Never let boys talk you into sitting in the back row of a movie theater. There’s only one reason that they want to sit there and it’s not to show off their superhuman eyesight.

Don’t let boys talk you into doing anything that you’re not ready to do because, let’s be honest, you’re the one who will face the consequences, and they’ll just high-five their buddies in the locker room at your expense.

In summary, boys can be bad. Try to avoid them until your twenties.

Yes, I know that so-in-so’s mother let her stay out later. And yes, I also know that so-in-so’s mother is letting her go to the party. I don’t care. I’ll give you the same response that’s been used for generations: I’m not her mother.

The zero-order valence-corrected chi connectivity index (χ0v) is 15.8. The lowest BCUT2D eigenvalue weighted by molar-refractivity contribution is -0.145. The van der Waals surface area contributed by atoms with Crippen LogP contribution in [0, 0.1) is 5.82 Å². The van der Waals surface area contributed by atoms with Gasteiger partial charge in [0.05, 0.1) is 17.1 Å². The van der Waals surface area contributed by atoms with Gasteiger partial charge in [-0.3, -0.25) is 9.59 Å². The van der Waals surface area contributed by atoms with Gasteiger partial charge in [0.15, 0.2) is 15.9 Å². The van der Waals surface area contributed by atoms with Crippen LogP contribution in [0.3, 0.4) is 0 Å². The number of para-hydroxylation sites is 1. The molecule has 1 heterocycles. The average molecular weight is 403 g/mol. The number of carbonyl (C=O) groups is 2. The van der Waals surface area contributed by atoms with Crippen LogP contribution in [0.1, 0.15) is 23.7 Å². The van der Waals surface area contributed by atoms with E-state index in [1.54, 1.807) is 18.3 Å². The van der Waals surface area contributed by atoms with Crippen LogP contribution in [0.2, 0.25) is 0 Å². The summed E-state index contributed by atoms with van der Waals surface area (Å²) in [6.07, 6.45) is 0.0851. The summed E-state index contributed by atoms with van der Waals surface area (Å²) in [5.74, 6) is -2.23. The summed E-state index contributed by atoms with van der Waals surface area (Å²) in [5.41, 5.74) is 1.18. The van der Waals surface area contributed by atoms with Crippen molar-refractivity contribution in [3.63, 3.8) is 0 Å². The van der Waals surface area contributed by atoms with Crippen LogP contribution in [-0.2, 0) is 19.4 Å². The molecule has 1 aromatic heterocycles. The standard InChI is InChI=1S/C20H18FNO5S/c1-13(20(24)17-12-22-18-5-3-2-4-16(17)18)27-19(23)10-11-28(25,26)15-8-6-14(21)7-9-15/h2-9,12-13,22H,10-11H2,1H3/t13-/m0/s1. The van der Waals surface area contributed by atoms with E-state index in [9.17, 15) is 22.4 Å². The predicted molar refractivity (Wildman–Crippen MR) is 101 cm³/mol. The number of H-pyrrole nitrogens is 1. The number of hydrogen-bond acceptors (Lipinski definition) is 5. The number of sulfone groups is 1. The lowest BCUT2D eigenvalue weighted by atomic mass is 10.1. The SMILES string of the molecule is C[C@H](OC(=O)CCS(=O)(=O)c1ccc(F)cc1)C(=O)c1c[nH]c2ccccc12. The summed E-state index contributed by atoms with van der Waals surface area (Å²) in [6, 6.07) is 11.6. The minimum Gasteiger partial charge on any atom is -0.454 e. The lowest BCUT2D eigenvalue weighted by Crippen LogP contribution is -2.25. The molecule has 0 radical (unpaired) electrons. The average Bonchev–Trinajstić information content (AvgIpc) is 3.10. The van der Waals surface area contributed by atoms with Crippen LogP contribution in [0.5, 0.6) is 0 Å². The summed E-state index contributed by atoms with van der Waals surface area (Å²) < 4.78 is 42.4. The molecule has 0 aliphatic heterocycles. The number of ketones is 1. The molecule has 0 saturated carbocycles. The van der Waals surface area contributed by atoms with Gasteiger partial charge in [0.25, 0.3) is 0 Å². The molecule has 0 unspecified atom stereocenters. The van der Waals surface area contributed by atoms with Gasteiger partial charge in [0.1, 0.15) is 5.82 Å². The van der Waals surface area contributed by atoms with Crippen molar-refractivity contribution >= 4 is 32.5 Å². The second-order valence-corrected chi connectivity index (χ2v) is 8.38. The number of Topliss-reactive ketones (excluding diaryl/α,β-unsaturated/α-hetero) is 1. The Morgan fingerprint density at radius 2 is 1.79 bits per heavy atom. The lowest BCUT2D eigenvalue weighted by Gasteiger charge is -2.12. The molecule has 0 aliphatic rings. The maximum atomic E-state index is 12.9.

Go to college. I know that when you’re 18-years-old all you want to do is earn your own money and buy your own stuff, but your college years will be the best years of your life. It’s the small window of time when you’re old enough to have no curfew but young enough to have no mortgage.

Believe in yourself and others will believe in you, too.

When you are at a party and you turn down cocaine, I promise not to be mad at you for drinking a couple of beers. Probably.

Don’t get a tattoo. I don’t care how symbolic you think it is now, because when you’re 87-years-old, they all look ridiculous.

Tequila shots are never ever a good idea.

Don’t ever dance on a speaker box in a nightclub. Those girls are desperately seeking attention. They usually get it, but it’s the wrong type. And sometimes you can see their underwear.